Friday, May 30, 2014

Until a couple of days ago, gist was a fine word. Nub remains pretty good, still untainted by the travails of Tony Blair and the Chilcot inquiry. If you are in need of whole phrases, “the heart of the matter” is probably the best of all. We are close to that now.

What does it look like? To a large, overlooked constituency it is something described by a question: “Another 16 weeks of this?” To those who will spend every waking hour combing through rules, statements and financial disclosures, it might resemble a day at the beach for very dull folk. The rest of us know that we are getting to the point.

With the final official campaign begun, after several years or centuries, Scotland faces questions that can no longer be dodged. They are not the managerial, technocrat questions involving accession treaties and successor states. They do not turn on the political blind brag of X pounds here or Y pounds there if you behave like an obedient little voter. As those 16 weeks pass, the fog will clear.

Human qualities, traits described by uncommon words like comportment and dignity, will begin to matter. When people come to vote, the manner in which an argument has been conducted will count for almost as much as the content of the argument. Shouting, whether Yes or No, isn't going to carry the day. By the end, the contenders will have shown themselves for what they are.

All will be Scots, for better or worse. Decent folk are already worried that the argument over independence will leave a residue of bitterness that might endure for years to come, but I doubt it. Like Tricia Marwick, the Presiding Officer, I have the feeling that the formal campaign, when it's done, will produce a kind of resolution. Some will regret their behaviour or their words. Some will meanwhile remember that the pattern is nothing new among Scots: argument, recrimination, choice language, regrets, amnesia.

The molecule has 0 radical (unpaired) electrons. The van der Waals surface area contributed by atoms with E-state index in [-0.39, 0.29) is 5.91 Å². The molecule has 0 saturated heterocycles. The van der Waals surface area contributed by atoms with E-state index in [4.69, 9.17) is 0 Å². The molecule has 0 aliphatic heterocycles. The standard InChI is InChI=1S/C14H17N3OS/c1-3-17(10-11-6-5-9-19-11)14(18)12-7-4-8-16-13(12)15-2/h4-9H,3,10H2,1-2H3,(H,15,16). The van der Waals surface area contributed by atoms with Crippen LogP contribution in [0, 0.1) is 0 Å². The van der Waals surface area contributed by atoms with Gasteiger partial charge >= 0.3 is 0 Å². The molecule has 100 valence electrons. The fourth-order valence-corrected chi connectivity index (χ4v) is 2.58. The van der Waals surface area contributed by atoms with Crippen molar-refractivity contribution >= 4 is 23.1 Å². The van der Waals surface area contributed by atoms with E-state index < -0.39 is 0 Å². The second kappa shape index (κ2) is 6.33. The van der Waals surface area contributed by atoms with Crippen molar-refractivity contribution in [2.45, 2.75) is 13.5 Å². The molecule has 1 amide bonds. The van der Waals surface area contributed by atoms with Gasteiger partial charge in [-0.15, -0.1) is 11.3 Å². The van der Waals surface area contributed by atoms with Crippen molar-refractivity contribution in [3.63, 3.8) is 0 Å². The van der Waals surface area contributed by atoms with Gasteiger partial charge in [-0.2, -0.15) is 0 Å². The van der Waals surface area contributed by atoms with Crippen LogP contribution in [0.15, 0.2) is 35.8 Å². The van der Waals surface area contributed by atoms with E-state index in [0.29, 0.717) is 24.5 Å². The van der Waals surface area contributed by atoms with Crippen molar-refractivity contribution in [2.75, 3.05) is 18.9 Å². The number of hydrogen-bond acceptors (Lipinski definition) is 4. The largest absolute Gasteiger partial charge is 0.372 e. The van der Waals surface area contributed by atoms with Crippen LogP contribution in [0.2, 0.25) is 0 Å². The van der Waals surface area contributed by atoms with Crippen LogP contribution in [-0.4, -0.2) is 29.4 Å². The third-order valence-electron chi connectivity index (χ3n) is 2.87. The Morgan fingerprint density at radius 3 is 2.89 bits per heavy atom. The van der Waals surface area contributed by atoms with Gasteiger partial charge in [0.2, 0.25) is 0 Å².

The eagerness to take offence is an old habit. Flyting, in parallel, has a long lineage. Fibbing your head off might as well be a DNA marker in this part of the world. Confusion over what we are, who we are, and who we would like to be, is as ancient as the slowly rising landmass on which we conduct our lives. The referendum will give one answer to confusion.

Because it is tricky, and hard to put into words, and liable to seized on by flyters and fibbers, identity has not featured much in this argument. It used to be all the rage. When the fight was all about devolved assemblies and constitutional legitimacy, you couldn't cross the front door without being defined according to someone's photofit of a Scot. It became a bit silly. It became sillier when you realised that it had to be done. Everyone needs an answer to the question, “Who are you?”

The vote on September 18 will complete that process, for a while at least. I don't mean the choice of Yes or No will settle things: how could it? Someone who is attached to the feeling of being British will not wake on the 19th having sloughed every emotion like a skin. Someone who feels that independence is the proper condition of a democratic country isn't going to shrug and decide they were dead wrong all along.

The vote will show us, I think, that most of the slurs involving words like ethnicity and separatism have no grounding in reality. Identity is something you make, and choose to make, within whatever community you decide to call a country, by history as you understand it, by the choices you make daily.